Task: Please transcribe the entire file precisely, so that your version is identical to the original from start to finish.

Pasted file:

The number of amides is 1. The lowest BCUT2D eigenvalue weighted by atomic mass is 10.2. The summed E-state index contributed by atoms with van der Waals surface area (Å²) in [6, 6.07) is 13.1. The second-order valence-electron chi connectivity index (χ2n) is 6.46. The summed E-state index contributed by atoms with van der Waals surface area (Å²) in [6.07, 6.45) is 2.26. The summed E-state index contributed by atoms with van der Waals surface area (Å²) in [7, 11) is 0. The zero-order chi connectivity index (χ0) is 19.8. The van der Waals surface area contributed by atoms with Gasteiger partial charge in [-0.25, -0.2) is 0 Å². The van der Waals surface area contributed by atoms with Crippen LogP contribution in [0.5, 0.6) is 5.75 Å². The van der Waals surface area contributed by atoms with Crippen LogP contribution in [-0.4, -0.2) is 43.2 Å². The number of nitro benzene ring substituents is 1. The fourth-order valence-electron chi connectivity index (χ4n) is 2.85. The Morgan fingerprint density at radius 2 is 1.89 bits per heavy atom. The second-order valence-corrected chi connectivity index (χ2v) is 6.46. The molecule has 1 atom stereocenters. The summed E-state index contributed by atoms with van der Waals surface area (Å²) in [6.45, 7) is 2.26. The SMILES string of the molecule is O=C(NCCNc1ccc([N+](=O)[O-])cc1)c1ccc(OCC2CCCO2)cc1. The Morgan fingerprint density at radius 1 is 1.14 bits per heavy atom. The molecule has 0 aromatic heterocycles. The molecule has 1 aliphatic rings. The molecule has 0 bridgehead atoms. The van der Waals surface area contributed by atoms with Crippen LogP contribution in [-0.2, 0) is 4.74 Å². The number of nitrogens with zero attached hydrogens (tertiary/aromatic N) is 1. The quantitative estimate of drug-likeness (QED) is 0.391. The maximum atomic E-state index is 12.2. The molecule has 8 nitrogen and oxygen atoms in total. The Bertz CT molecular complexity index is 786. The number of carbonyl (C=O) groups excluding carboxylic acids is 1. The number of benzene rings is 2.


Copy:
The number of amides is 1. The lowest BCUT2D eigenvalue weighted by atomic mass is 10.2. The summed E-state index contributed by atoms with van der Waals surface area (Å²) in [6, 6.07) is 13.1. The second-order valence-electron chi connectivity index (χ2n) is 6.46. The summed E-state index contributed by atoms with van der Waals surface area (Å²) in [6.07, 6.45) is 2.26. The summed E-state index contributed by atoms with van der Waals surface area (Å²) in [7, 11) is 0. The zero-order chi connectivity index (χ0) is 19.8. The van der Waals surface area contributed by atoms with Gasteiger partial charge in [-0.25, -0.2) is 0 Å². The van der Waals surface area contributed by atoms with Crippen LogP contribution in [0.5, 0.6) is 5.75 Å². The van der Waals surface area contributed by atoms with Crippen LogP contribution in [-0.4, -0.2) is 43.2 Å². The number of nitro benzene ring substituents is 1. The fourth-order valence-electron chi connectivity index (χ4n) is 2.85. The Morgan fingerprint density at radius 2 is 1.89 bits per heavy atom. The second-order valence-corrected chi connectivity index (χ2v) is 6.46. The molecule has 1 atom stereocenters. The summed E-state index contributed by atoms with van der Waals surface area (Å²) in [6.45, 7) is 2.26. The SMILES string of the molecule is O=C(NCCNc1ccc([N+](=O)[O-])cc1)c1ccc(OCC2CCCO2)cc1. The Morgan fingerprint density at radius 1 is 1.14 bits per heavy atom. The molecule has 0 aromatic heterocycles. The molecule has 1 aliphatic rings. The molecule has 0 bridgehead atoms. The van der Waals surface area contributed by atoms with Crippen LogP contribution in [-0.2, 0) is 4.74 Å². The number of nitrogens with zero attached hydrogens (tertiary/aromatic N) is 1. The quantitative estimate of drug-likeness (QED) is 0.391. The maximum atomic E-state index is 12.2. The molecule has 8 nitrogen and oxygen atoms in total. The Bertz CT molecular complexity index is 786. The number of carbonyl (C=O) groups excluding carboxylic acids is 1. The number of benzene rings is 2.